First, what goes into the Haiku nightly builds cannot result into a violation, because the trademark policy applies only to derivative work by third parties, and not to your own work (which the nightly builds are). Furthermore, removing branding would work against the very basic objective of a trademark, which is to clearly identify the product of your work by means of a distinctive name and mark.First of all, I'm not sure it's a good idea - I just wanted to mention it to get some feedback. The point would be that only releases are official Haiku versions - the nightly built images might be of poor quality that does not fulfill our standards. Mozilla does a very similar thing, and calls its beta/testing releases differently, and only the actual released (and unchanged) product can use the trademarked names.
It depends on who is the "yourself" behind the trademark ? If it's "the Haiku project" then nightlies can be called Haiku. If it's "Haiku, inc", the nightlies are developper work and the releases go trough the Inc to get some approval or seal of quality. Even if it's mostly "ok devs, we thrust you enough". Currently there is no such QA process on Haiku, Inc side, and I think most people don't want it. But it makes it difficult to tell when the copyright can be applied and when it can't. If I'm an haiku developper with commit access, and decide to make my own distro and call it Haiku, technically I have the same rights as the guy that did the R1a1 build.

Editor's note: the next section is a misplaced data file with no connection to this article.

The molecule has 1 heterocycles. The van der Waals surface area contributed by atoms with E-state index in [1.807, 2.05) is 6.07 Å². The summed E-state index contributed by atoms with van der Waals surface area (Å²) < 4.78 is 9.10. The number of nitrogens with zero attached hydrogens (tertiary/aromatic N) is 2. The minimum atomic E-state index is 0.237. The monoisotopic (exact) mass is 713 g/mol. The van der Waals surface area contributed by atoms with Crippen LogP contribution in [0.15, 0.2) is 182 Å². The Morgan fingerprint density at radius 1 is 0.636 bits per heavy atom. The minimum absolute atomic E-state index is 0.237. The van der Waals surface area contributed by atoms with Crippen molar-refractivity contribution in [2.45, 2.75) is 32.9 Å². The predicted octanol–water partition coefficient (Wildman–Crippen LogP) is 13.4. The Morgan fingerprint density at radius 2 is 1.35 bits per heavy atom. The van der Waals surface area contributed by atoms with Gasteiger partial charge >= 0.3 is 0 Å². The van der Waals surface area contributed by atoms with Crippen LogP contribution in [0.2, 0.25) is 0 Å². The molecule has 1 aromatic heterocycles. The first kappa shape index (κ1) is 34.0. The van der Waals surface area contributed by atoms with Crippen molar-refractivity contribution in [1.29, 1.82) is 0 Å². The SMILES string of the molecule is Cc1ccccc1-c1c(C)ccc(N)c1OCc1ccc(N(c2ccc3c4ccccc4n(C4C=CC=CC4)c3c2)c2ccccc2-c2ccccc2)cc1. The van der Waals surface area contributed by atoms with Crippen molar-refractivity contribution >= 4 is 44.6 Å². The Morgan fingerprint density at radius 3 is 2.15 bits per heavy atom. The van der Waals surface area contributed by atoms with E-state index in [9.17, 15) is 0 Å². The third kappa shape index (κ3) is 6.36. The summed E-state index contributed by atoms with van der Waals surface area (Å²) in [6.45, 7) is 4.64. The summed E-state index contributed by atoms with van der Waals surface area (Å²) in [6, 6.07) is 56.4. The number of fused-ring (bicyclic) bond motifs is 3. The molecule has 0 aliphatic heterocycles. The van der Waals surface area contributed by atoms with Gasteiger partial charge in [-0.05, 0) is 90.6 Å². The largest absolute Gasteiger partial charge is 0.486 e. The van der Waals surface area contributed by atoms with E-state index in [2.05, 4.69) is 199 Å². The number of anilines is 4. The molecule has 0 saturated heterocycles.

-- Adrien Destugues / PulkoMandy http://pulkomandy.ath.cx